Rathbone Global Opportunities is no stranger to apps either. In our first ever episode of the ‘Investing on the Go’ podcast, manager James Thomson told us about his holding in Match Group* which owns Tinder. Although not one of my essentials, it certainty is for many others…

Something most of us can probably agree on: good music is essential for an enjoyable commute. But I can’t remember the last time I bought a physical CD. Instead I opt for streaming, and my service of choice is Spotify. My favourite thing at the moment (apart from FundCalibre’s investing on the go podcast, of course) is the daily playlists made just for me – it’s a good way to mix things up in the morning. Spotify is just one of the many disruptor companies held in Scottish Mortgage Investment Trust.

The added ease of shopping from your phone

Although not completely necessary, I would be lost without my Starbucks app. Remember when I shared how I cut back on my Starbucks to save more? Well I did it with the app. Each month I put a prepaid amount in the app and once it is gone, it is gone. I don’t reach for my debit card or click Apple Pay, I skip it. Our recent plastic-free July video showed how Aberdeen Standard Investments is actively engaging with Starbucks to reduce its waste.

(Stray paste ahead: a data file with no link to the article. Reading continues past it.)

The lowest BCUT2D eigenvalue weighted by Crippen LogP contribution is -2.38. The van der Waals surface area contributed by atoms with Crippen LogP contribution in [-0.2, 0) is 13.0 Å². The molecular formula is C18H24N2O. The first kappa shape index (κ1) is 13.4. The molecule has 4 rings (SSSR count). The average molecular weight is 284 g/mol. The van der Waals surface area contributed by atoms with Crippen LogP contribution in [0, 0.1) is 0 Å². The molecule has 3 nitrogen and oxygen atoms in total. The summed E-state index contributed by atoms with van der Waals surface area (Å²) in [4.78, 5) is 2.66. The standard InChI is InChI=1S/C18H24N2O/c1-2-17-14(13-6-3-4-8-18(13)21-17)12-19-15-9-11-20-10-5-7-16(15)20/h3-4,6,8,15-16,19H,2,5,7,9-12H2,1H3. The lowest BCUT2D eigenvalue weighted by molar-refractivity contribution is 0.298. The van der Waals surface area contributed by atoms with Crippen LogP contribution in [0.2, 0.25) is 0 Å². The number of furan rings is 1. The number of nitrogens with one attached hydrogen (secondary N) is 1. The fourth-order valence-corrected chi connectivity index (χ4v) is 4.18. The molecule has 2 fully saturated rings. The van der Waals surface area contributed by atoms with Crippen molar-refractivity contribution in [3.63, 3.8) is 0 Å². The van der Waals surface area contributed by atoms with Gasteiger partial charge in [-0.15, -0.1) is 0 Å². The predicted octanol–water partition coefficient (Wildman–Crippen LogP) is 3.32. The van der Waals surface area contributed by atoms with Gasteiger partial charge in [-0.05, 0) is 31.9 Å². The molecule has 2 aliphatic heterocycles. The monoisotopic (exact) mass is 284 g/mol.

And what did we do before Amazon?

Amazon, a top ten holding in LF Miton US Opportunities*, takes up not one, but five, spaces on my phone now. From Prime and Prime Now, to my Kindle app, I can say with confidence Amazon is slowly filling my phone with shopping potential.

With all this shopping comes some responsibility as well. My NatWest app, (a bank owned by RBS, which is a holding in Schroder Recovery*) is prominent on my home screen. not only can I do all my banking from my phone, I can also stay alert to fraud. But Natwest isn’t the only one that’s got my back. American Express, a top ten holding in Investec Global Special Situations*, is my long-term hero ever since the Uber Cash incident.

*Source: fund factsheets, end of June 2019
**Source: Statista, Distribution of Facebook users worldwide as of July 2019, by age and gender

The views of the author and any people interviewed are their own and do not constitute financial advice. However the knowledge that professional analysts have analysed a fund or trust in depth before assigning them a rating can be a valuable additional filter for anyone looking to make their own decisions. Before you make any investment decision make sure you’re comfortable and fully understand the risks. If you invest in fund or trust make sure you know what specific risks they’re exposed to. Past performance is not a reliable guide to future returns. Remember all investments can fall in value as well as rise, so you could make a loss.